Mary Ann Danielson, Ph.D.
Mary Ann directs the Office for Academic Excellence and Assessment. She provides faculty development programming along with the AEA Associates and Consultants, chairs the University Assessment Committee and the Higher Learning Commission Taskforce, and supports the campus work on Accreditation, Academic Program Reviews, and Service Learning Reporting.
Somchan "Ying" Vuthipadadon, Ph.D.
Michele M. King
Michele provides support for the programming and decision support provided by AEA. She coordinates the logistical facets of the AEA faculty development programming, and supports the on-going university assessment activities.
AEA Associates work with AEA staff to develop and deliver individual and small group faculty development workshops covering issues related to teaching, learning, and assessment. Associates, who may be faculty or staff, also work with the AEA to facilitate academic year-long workgroups on focused topics of interest to teachers at Creighton. AEA Associates are provided $2,000 for their personal faculty development use in each of their two years in the program. The Associates are competitively selected from applicants across the university. Each year, each AEA Associate will:
Noam Ebner is an associate professor at Creighton University's School of Law's Werner Institute, where he chairs the online graduate program in Negotiation and Dispute Resolution at. Previously, he has taught and trained in the fields of mediation and negotiation in a dozen countries around the world. As a practicing attorney and mediator, Noam has provided representation, negotiation, mediation and consultation services across a broad range of industries and contexts. Noam's research interests include negotiation pedagogy, trust and its role in dispute resolution, and negotiation and mediation processes conducted online. He is co-editor (together with James Coben and Christopher Honeyman) of Assessing Our Students, Assessing Ourselves; Vol.3 in The Rethinking Negotiation Teaching Project published by DRI Press.
Mr. Brian Kokensparger arrived as a student in 1985, fell in love with Creighton, and never left. In his 25 years of employment at Creighton, he has been a department "secretary" (yes, that's what they called them back then), promotions coordinator, Dean's office advising assistant, acting assistant dean, arrhythmia monitoring system programmer, technology coordinator, academic resource specialist, assessment coordinator, and now is full-time faculty member in the Journalism, Media, and Computing department. With a Bachelor's degree in English (Creative Writing) and a Master's degree in Computer Science from Creighton University, he is finishing a doctoral degree in Institutional Technology. As an AEA senior fellow, he is specializing in embedded assessment and determined to make the assessment process as painless and transparent as possible.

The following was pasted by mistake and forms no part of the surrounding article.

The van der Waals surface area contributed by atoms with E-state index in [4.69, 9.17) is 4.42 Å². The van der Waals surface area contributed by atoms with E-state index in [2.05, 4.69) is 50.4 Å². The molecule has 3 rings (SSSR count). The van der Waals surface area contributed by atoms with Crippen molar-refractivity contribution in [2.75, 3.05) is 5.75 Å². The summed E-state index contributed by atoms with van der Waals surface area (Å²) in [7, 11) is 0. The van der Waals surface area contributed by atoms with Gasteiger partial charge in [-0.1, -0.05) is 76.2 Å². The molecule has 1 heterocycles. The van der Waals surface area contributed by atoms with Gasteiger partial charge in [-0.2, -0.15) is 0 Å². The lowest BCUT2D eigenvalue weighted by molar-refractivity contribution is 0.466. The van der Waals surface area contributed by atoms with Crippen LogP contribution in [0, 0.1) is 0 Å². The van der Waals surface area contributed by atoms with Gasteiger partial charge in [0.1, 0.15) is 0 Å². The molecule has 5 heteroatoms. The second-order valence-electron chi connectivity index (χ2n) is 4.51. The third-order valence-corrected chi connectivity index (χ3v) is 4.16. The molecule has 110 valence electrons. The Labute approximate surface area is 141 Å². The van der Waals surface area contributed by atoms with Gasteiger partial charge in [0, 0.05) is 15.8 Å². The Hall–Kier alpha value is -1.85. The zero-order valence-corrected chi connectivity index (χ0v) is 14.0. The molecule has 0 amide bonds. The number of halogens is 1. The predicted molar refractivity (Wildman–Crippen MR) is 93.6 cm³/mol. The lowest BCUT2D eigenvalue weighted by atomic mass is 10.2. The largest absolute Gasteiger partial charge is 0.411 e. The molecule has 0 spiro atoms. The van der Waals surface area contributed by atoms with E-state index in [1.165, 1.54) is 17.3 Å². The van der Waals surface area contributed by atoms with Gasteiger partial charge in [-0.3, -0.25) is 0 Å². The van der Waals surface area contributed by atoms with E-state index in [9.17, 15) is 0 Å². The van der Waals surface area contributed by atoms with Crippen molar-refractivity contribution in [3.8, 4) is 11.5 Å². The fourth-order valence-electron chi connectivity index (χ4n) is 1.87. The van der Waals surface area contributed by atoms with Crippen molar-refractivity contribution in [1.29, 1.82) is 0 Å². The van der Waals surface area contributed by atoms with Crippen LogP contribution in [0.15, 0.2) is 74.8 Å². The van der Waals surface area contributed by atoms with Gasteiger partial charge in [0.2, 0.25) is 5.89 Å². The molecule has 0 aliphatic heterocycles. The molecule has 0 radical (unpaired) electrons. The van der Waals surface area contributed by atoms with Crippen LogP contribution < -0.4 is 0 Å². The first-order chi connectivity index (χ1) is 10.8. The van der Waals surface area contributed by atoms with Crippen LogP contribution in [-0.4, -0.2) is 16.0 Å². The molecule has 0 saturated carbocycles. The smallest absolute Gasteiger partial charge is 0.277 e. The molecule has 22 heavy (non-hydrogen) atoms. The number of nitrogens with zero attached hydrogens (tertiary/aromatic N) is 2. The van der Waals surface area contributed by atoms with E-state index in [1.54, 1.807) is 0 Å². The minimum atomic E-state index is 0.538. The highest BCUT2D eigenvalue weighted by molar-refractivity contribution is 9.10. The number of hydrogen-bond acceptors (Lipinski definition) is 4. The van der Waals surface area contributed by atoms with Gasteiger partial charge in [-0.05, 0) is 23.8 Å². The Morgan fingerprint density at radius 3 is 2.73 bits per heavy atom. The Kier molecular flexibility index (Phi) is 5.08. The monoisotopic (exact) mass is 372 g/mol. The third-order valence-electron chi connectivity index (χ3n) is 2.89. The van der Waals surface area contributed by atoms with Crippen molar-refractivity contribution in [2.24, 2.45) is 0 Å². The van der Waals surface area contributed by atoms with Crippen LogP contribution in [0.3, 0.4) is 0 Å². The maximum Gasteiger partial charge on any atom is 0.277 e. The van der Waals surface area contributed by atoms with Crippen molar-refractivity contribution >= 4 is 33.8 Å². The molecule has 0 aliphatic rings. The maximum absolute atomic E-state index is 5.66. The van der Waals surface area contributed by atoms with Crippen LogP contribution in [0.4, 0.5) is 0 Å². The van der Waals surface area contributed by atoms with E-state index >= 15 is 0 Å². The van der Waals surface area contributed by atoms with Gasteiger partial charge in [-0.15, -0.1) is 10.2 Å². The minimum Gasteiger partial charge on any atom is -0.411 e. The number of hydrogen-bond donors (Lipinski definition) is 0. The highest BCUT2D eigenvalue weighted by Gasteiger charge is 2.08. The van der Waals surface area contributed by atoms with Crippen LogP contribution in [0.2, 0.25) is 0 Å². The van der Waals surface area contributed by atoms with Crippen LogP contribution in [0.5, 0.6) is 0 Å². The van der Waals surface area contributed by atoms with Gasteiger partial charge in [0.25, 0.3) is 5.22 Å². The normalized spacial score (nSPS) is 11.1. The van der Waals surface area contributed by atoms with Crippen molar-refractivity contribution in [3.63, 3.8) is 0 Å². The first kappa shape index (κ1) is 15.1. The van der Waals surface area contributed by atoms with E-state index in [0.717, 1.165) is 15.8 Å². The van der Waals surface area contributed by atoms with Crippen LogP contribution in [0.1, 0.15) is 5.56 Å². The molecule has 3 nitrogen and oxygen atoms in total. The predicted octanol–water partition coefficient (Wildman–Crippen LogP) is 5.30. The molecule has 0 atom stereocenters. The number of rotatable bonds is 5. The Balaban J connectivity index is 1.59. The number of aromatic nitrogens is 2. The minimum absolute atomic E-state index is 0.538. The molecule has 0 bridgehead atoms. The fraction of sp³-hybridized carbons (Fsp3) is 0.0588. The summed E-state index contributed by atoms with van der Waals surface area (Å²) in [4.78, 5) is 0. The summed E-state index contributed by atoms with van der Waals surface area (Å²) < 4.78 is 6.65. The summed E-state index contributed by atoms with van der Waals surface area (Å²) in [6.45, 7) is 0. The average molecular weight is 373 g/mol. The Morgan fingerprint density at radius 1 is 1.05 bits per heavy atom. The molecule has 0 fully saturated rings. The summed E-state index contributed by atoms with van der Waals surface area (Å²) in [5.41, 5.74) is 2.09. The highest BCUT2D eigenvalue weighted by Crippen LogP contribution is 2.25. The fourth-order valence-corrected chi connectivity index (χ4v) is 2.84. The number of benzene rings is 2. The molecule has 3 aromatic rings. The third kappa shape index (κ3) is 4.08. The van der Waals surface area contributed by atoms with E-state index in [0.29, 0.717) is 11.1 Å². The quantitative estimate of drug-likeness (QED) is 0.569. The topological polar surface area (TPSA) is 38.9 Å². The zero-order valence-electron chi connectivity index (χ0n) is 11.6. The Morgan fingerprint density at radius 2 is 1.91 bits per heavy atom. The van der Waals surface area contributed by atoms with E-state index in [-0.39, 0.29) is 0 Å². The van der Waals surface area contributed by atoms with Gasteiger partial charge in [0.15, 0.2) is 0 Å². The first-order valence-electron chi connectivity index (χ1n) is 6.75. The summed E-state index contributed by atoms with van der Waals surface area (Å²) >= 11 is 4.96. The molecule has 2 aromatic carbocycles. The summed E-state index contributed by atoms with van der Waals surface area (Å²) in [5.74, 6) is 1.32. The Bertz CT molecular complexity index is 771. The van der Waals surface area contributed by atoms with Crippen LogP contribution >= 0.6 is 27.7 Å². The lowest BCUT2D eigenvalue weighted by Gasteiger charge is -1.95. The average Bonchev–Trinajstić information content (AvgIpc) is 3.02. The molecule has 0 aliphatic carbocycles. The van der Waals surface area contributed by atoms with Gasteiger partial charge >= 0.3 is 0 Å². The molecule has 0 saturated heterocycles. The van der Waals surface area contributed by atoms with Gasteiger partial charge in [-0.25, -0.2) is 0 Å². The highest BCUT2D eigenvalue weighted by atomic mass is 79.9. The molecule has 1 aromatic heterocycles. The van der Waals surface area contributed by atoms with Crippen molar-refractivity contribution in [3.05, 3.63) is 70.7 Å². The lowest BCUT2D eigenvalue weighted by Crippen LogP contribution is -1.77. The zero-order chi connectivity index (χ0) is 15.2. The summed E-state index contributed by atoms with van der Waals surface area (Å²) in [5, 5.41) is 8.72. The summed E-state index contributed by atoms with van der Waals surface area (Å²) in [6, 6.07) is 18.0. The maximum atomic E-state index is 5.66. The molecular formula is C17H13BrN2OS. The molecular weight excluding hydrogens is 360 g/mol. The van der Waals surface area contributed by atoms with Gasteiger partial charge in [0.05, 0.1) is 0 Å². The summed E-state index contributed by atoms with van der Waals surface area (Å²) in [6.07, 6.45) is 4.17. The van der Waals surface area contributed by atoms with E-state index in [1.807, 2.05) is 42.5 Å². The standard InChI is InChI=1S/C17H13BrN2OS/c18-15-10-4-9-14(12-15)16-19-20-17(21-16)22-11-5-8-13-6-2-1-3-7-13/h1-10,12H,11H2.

AEA Fellows are faculty and professional staff interested in both developing as academic professionals and contributing to a university-wide teaching, learning, or assessment initiative by managing a specific program. Unlike the AEA Associates, the Fellows apply for a targeted project and commit only for one academic year (Fellowships may be renewed for up to two additional academic years, upon mutual agreement). Like the Associates, the Fellows are provided $2000 annually for their professional development.
For the 2014-2015 academic year, the following two programs:
- Assessment Mentoring Program
- Electronic Learning and Assessment System Project
Kathryn Huggett, Ph.D.
Kathryn N. Huggett, Ph.D., is Assistant Dean for Medical Education, Director of Medical Education Development and Assessment, and Associate Professor of Medicine at Creighton University School of Medicine. She received her Ph.D. in Educational Administration from the University of Wisconsin, and also holds a master's degree in Public Policy and Administration from the Robert M. La Follette School of Public Affairs at the University of Wisconsin. Dr. Huggett joined the Creighton University faculty in 2004. She directs medical education research activities, promotes faculty scholarship in medical education, directs faculty development to improve educational quality, oversees course and program evaluation, teaches in small groups and lectures, and participates in the management of the curriculum.
Dr. Huggett has worked in medical education since 1992. She is a former President of the Society of Directors of Research in Medical Education (SDRME) and the society's current representative to the Council of Faculty and Academic Societies at the Association of American Medical Colleges (AAMC). Her most recent publications address academic program quality and curricular innovation. She is co-editor of An Introduction to Medical Teaching, published by Springer.